The expansion of international businesses usually results in people being recruited from overseas territories or sending UK, employers to operate outside the UK. This implements a large amount of HR complications and challenges for businesses new to this operation.

With different tax legislations and laws overseas it becomes a challenge even paying employees as keeping compliant is key when taxes and social security is involved.

Three steps for employing successfully overseas:

It is common for employers to jump to the last step which can cause financial consequences for both the employee and employer.

Usually, it is best to get specialist advice from financial professionals. The below guide will give you an overall understanding of the key issues, rather than guidance for any particular situation.

Tax withholding

It is fairly straightforward being a UK resident employee regarding the tax and social security position if working solely in the UK – as NIC and PAYE are due on any employment related earnings.

Therefore, if you are expanding overseas it is likely you must pay employees who are operating outside the UK.

If a UK company has an employee that is recruited overseas is, with a UK contract of employment, UK tax obligations are the first thing to be considered.  

An employee recruited overseas that isn’t a UK residence, usually, no PAYE must be paid unless there are duties performed in the UK that are more than related to their overseas work. ‘Incidental duties’ are subordinate or ancillary to overseas work, for example training in the UK.

With no PAYE obligations it is possible to pay non-resident employees that’s on a gross basis via a UK payroll.

You do not have to apply to HMRC to pay employees without PAYE withholding if they’re:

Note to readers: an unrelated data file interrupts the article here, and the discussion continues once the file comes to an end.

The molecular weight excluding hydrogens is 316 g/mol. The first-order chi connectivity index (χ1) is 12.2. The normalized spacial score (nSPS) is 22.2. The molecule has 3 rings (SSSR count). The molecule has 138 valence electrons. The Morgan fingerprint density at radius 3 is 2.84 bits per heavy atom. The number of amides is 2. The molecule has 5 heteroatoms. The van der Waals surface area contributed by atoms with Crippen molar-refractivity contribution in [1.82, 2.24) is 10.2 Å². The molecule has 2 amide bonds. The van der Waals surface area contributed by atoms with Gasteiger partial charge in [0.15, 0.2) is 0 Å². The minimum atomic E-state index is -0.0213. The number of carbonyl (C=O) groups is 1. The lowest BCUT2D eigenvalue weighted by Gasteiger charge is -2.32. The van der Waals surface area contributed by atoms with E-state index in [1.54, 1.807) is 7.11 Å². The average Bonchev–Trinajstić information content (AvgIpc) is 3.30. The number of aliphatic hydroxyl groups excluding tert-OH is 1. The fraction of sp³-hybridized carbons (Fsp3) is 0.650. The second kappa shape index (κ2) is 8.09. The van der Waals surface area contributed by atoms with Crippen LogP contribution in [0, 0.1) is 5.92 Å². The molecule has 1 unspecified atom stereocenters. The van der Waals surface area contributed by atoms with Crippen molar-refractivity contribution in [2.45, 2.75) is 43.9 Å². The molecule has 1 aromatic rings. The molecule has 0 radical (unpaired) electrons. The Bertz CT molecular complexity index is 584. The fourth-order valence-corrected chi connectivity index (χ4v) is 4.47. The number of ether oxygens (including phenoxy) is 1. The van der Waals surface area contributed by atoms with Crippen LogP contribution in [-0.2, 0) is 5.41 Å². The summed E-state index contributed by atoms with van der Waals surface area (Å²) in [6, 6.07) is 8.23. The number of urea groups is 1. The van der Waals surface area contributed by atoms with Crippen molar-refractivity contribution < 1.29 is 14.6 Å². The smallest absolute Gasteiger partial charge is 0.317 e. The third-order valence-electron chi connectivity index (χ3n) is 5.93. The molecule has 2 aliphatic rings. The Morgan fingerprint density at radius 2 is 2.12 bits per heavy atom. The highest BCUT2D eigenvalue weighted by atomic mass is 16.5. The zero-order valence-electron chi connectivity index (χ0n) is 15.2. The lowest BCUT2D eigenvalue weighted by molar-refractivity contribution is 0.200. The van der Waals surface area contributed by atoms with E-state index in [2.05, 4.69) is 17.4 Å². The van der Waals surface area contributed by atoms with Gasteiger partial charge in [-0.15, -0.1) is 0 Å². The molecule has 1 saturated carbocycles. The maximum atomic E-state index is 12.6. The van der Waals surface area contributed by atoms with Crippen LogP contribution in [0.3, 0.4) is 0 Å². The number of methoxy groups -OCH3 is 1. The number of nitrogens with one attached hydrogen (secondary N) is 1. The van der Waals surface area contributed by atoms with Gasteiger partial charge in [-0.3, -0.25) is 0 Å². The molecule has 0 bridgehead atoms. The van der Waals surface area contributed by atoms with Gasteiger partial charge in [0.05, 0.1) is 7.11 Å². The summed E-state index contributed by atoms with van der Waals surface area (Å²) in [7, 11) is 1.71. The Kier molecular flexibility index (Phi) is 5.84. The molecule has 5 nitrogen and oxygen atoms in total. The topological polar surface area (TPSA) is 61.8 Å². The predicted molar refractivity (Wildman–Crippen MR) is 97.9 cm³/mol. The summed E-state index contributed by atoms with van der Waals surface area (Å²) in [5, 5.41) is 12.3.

This may seem quite simple – employ a non-UK individual, give them a UK employment contract and pay them a gross basis via the UK payroll.

However, if the employee is also carrying out tasks in another country they could be subjected to that countries tax.

A UK company without an established corporate option, for example, a limited or branch in the desired overseas country there’s usually no withholding obligation in that territory (although this can vary) advice Paul Managing Director from PWD Roofing & Construction has extensive experience in hiring employees overseas.

If there is no withholding required overseas, employees can be paid via the UK payroll on a gross basis and are allowed to pay taxes in that overseas country by completing a tax return for that country. This must be taken with care due to the employee’s not unwittingly creating a corporate presence within the UK company.

A UK company that has deliberately set up a corporate branch overseas or created a corporate presence, it will be probable you would have tax withholiding to do for the employee.

Under these circumstances, the most applicable resolution is to open a payroll in the overseas placement and pay the employee through the non-UK payroll. Therefore means that you can guarantee the tax withholding obligations are relevant for overseas implications.